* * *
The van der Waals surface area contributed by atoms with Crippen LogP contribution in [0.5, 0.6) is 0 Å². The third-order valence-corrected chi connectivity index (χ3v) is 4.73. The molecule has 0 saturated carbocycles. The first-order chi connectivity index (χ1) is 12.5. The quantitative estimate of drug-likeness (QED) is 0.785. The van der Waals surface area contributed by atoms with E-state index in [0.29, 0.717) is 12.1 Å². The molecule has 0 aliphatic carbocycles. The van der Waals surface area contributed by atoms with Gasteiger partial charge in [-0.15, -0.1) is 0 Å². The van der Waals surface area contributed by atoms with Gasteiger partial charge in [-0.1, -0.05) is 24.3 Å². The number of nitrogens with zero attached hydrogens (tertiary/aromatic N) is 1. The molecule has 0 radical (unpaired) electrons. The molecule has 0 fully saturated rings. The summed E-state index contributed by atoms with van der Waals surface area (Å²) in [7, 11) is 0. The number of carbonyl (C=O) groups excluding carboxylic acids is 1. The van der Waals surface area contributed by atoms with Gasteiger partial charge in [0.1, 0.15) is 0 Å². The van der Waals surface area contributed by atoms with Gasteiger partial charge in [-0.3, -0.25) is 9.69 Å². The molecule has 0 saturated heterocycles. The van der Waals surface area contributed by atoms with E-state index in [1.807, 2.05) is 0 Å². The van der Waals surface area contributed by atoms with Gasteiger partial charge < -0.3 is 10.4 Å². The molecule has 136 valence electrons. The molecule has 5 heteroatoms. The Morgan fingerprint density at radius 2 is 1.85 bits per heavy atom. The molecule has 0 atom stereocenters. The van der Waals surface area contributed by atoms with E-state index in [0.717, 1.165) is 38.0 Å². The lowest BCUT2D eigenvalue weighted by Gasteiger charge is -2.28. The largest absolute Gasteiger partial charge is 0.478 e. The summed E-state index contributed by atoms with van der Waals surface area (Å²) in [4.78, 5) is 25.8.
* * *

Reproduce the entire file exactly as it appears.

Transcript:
The van der Waals surface area contributed by atoms with Crippen LogP contribution in [0.5, 0.6) is 0 Å². The third-order valence-corrected chi connectivity index (χ3v) is 4.73. The molecule has 0 saturated carbocycles. The first-order chi connectivity index (χ1) is 12.5. The quantitative estimate of drug-likeness (QED) is 0.785. The van der Waals surface area contributed by atoms with E-state index in [0.29, 0.717) is 12.1 Å². The molecule has 0 aliphatic carbocycles. The van der Waals surface area contributed by atoms with Gasteiger partial charge in [-0.15, -0.1) is 0 Å². The van der Waals surface area contributed by atoms with Gasteiger partial charge in [-0.1, -0.05) is 24.3 Å². The number of nitrogens with zero attached hydrogens (tertiary/aromatic N) is 1. The molecule has 0 radical (unpaired) electrons. The molecule has 0 fully saturated rings. The summed E-state index contributed by atoms with van der Waals surface area (Å²) in [7, 11) is 0. The number of carbonyl (C=O) groups excluding carboxylic acids is 1. The van der Waals surface area contributed by atoms with Gasteiger partial charge in [0.1, 0.15) is 0 Å². The van der Waals surface area contributed by atoms with Gasteiger partial charge in [-0.3, -0.25) is 9.69 Å². The molecule has 0 saturated heterocycles. The van der Waals surface area contributed by atoms with E-state index in [1.807, 2.05) is 0 Å². The van der Waals surface area contributed by atoms with Gasteiger partial charge < -0.3 is 10.4 Å². The molecule has 136 valence electrons. The molecule has 5 heteroatoms. The Morgan fingerprint density at radius 2 is 1.85 bits per heavy atom. The molecule has 0 atom stereocenters. The van der Waals surface area contributed by atoms with E-state index in [0.717, 1.165) is 38.0 Å². The lowest BCUT2D eigenvalue weighted by Gasteiger charge is -2.28. The largest absolute Gasteiger partial charge is 0.478 e. The summed E-state index contributed by atoms with van der Waals surface area (Å²) in [4.78, 5) is 25.8.